There was a time in my life when I woke up on Tuesdays with a less-than-enthusiastic attitude. I loved my job and the team I worked with, but every Tuesday morning seemed like the longest morning of my week—this was the time blocked on my calendar for the all-staff weekly meeting. Two hours of drudging […]
There was a time in my life when I woke up on Tuesdays with a less-than-enthusiastic attitude. I loved my job and the team I worked with, but every Tuesday morning seemed like the longest morning of my week—this was the time blocked on my calendar for the all-staff weekly meeting. Two hours of drudging over the calendar, discussions that dragged on and didn’t pertain to half the people in attendance, and the public scolding if you were caught during the meeting looking at your smartphone. When the clock hit 11, it was like a jail break, everyone scrambling to leave before they got pulled in for more irrelevant and unnecessary discussion. The unspoken eye rolls and nods among staff indicated what no one dared to speak aloud: “Whew! We made it through another one!”
We’ve all been to meetings that we would rather forget. Sadly, many of you may be caught in a cycle similar to the example above; a commitment to attend regular meetings that leave you feeling disengaged and disappointed. This month we’ll be digging into a book that gives solutions to one of the most painful problems in business. In the book, Death by Meeting, author Patrick Lencioni presents a fictional fable to introduce insightful and ready-to-implement strategies for leading effective and productive meetings.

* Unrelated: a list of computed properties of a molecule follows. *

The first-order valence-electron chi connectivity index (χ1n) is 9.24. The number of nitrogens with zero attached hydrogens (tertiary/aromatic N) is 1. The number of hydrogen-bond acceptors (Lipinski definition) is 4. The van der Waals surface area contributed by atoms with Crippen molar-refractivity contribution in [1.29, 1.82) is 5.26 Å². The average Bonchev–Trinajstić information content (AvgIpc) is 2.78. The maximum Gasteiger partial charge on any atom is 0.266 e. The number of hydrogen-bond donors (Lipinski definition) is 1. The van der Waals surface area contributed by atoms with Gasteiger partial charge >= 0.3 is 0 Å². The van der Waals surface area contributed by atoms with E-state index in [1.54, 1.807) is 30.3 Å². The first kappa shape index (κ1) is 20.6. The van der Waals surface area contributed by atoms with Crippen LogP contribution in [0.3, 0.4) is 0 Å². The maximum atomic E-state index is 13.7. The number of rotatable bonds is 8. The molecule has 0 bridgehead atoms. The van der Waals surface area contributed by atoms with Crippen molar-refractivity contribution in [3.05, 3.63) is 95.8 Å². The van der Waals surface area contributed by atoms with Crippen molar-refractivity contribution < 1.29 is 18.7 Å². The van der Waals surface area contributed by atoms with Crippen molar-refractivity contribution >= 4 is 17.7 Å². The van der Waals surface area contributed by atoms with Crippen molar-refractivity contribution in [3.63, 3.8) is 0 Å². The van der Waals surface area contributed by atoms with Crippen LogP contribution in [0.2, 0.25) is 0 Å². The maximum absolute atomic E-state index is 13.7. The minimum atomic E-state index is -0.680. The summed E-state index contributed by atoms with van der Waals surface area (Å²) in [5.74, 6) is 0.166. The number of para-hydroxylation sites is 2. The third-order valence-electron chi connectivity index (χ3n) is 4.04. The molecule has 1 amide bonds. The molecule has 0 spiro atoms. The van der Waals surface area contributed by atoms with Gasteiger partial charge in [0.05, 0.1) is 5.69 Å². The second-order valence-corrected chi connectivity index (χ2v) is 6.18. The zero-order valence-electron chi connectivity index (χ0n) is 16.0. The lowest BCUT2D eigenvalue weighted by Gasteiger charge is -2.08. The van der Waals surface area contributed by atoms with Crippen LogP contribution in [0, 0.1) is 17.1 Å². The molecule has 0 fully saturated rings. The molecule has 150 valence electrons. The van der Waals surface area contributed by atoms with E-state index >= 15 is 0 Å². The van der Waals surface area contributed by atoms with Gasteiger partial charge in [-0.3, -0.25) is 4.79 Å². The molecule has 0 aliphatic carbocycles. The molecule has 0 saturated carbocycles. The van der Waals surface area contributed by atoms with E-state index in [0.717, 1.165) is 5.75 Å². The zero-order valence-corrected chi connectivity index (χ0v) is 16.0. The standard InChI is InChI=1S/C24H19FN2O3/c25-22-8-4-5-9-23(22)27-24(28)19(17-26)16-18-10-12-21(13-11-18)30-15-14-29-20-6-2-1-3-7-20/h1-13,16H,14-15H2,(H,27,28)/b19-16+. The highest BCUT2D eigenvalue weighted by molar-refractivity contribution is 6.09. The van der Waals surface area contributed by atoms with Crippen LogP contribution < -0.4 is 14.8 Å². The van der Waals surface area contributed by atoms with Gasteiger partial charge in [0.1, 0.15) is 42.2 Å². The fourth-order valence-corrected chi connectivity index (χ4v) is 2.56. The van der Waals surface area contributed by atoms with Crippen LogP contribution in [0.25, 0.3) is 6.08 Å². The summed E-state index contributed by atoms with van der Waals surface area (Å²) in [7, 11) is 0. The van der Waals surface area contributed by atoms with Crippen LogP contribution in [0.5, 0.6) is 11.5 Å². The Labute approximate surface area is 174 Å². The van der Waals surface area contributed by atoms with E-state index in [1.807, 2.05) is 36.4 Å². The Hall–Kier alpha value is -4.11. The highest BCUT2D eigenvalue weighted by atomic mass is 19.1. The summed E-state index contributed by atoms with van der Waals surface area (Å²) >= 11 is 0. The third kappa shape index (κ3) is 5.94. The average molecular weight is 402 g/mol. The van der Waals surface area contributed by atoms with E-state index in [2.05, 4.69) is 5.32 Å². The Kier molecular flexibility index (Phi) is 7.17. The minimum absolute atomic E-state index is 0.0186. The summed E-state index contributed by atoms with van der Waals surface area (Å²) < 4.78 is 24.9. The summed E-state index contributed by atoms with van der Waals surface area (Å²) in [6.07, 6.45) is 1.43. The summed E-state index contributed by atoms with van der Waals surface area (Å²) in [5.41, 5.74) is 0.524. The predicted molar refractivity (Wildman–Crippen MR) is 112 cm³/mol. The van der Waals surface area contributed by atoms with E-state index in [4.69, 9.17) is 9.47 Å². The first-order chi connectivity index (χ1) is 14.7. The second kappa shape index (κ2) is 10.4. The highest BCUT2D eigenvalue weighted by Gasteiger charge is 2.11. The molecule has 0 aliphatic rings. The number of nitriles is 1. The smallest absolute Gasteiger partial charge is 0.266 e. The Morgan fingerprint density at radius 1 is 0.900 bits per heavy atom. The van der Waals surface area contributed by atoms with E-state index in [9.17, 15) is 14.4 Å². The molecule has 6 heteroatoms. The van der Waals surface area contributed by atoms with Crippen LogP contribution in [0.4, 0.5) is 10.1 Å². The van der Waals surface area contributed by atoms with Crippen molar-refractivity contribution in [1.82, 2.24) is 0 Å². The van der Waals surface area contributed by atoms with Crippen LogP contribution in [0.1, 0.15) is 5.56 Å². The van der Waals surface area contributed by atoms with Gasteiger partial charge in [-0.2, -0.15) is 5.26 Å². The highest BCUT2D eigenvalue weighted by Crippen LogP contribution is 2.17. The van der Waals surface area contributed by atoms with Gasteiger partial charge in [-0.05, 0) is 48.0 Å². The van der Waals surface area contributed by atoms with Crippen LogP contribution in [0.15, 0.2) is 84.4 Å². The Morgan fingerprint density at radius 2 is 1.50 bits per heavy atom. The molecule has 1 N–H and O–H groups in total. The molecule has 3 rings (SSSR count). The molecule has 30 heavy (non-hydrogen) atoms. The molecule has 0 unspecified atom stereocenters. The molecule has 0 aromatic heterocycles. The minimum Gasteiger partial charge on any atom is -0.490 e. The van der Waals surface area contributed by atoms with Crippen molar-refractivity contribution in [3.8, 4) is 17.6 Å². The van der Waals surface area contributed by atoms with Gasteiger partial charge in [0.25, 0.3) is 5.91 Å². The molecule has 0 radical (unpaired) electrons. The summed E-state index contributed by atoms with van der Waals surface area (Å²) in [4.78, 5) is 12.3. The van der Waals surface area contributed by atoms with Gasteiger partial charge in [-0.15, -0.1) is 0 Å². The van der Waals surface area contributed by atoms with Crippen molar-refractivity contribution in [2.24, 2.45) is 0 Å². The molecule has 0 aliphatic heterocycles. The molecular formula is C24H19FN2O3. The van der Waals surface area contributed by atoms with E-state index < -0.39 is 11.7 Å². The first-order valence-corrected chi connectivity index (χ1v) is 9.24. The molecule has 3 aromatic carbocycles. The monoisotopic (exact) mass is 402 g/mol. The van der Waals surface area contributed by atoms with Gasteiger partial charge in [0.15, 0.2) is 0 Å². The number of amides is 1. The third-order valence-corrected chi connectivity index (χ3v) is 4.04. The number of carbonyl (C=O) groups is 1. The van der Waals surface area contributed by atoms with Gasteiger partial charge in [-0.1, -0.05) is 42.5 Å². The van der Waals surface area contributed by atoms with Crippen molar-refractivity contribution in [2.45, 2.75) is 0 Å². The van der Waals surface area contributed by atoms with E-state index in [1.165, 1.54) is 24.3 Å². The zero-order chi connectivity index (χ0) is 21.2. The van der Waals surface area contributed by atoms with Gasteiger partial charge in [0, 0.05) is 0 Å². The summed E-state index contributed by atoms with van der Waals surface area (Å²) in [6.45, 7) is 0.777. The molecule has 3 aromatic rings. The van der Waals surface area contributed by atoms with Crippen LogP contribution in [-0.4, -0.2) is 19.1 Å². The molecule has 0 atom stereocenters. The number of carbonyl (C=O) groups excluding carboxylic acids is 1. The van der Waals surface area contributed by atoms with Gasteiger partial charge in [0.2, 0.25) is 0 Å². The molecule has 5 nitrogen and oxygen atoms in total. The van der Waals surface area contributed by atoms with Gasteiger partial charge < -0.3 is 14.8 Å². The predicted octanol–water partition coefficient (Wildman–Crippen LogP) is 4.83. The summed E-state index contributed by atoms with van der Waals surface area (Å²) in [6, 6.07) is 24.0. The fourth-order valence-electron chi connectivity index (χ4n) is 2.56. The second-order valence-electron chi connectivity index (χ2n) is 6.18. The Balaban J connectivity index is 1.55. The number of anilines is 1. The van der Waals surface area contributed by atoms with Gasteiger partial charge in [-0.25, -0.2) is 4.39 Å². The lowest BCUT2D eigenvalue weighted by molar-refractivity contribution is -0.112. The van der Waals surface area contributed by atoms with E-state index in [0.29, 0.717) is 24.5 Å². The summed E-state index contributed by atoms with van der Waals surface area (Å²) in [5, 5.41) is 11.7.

A Necessary Evil?
When it comes to attending meetings, many folks see these gatherings as a necessary evil—the price you pay for being part of an organization. The truth of the matter is, meetings are critical and an important piece of an organization’s growth, communication and culture. A good meeting leads to engagement, enthusiasm, and collective wisdom; while a bad meeting can lead to discouragement, poor morale, and bad decisions. Since meetings are necessary, it’s up to leaders to make sure they’re facilitating meetings that people are excited to attend and leave feeling they’ve been part of something equipping and productive.
As we dive into our book, we’re introduced to a fable about Casey McDaniel, founder and CEO of Yip Software. While Casey has found a way to combine his skills and passion into a successful company, his contentment in squeaking by and casual outlook for company growth was evident to his employees—especially during company meetings. But employees begin to get restless when returning from trade shows and conferences after observing how passionate customers were about Yip’s products. That passion was greatly lacking among the people who worked for Casey and before we dig into Part Two of the fable, we’re teased by the line revealing, “things have a way of changing.”
Think On This
How do you feel about the meetings you attend each week? What about the meetings you lead—are people excited to attend or do they dread it? Why do you think good meetings are crucial to the success of an organization?